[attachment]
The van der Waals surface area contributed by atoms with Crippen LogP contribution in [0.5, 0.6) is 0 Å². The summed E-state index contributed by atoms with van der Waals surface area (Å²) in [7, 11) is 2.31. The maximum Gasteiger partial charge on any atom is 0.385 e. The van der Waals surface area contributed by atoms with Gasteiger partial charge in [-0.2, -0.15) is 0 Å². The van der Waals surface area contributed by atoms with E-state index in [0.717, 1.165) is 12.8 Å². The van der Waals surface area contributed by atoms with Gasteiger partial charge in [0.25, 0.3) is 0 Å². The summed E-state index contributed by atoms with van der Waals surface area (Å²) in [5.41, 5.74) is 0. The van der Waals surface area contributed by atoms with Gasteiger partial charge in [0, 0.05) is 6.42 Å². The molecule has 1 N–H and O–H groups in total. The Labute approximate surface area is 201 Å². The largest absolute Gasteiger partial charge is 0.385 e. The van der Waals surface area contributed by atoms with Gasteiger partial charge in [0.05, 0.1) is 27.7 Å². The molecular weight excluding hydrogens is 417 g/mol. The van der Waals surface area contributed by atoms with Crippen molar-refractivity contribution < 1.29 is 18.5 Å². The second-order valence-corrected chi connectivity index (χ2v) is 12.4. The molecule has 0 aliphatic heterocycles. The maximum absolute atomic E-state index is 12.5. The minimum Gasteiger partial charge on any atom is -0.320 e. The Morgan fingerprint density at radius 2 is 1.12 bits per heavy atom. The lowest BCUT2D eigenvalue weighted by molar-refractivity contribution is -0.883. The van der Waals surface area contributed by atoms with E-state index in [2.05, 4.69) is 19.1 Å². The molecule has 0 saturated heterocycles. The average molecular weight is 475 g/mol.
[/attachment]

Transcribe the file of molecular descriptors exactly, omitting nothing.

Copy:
The van der Waals surface area contributed by atoms with Crippen LogP contribution in [0.5, 0.6) is 0 Å². The summed E-state index contributed by atoms with van der Waals surface area (Å²) in [7, 11) is 2.31. The maximum Gasteiger partial charge on any atom is 0.385 e. The van der Waals surface area contributed by atoms with Gasteiger partial charge in [-0.2, -0.15) is 0 Å². The van der Waals surface area contributed by atoms with E-state index in [0.717, 1.165) is 12.8 Å². The van der Waals surface area contributed by atoms with Gasteiger partial charge in [0.25, 0.3) is 0 Å². The summed E-state index contributed by atoms with van der Waals surface area (Å²) in [5.41, 5.74) is 0. The van der Waals surface area contributed by atoms with Gasteiger partial charge in [0, 0.05) is 6.42 Å². The molecule has 1 N–H and O–H groups in total. The Labute approximate surface area is 201 Å². The largest absolute Gasteiger partial charge is 0.385 e. The van der Waals surface area contributed by atoms with Gasteiger partial charge in [0.05, 0.1) is 27.7 Å². The molecular weight excluding hydrogens is 417 g/mol. The van der Waals surface area contributed by atoms with Crippen molar-refractivity contribution < 1.29 is 18.5 Å². The second-order valence-corrected chi connectivity index (χ2v) is 12.4. The molecule has 0 aliphatic heterocycles. The maximum absolute atomic E-state index is 12.5. The minimum Gasteiger partial charge on any atom is -0.320 e. The Morgan fingerprint density at radius 2 is 1.12 bits per heavy atom. The lowest BCUT2D eigenvalue weighted by molar-refractivity contribution is -0.883. The van der Waals surface area contributed by atoms with E-state index in [2.05, 4.69) is 19.1 Å². The molecule has 0 saturated heterocycles. The average molecular weight is 475 g/mol.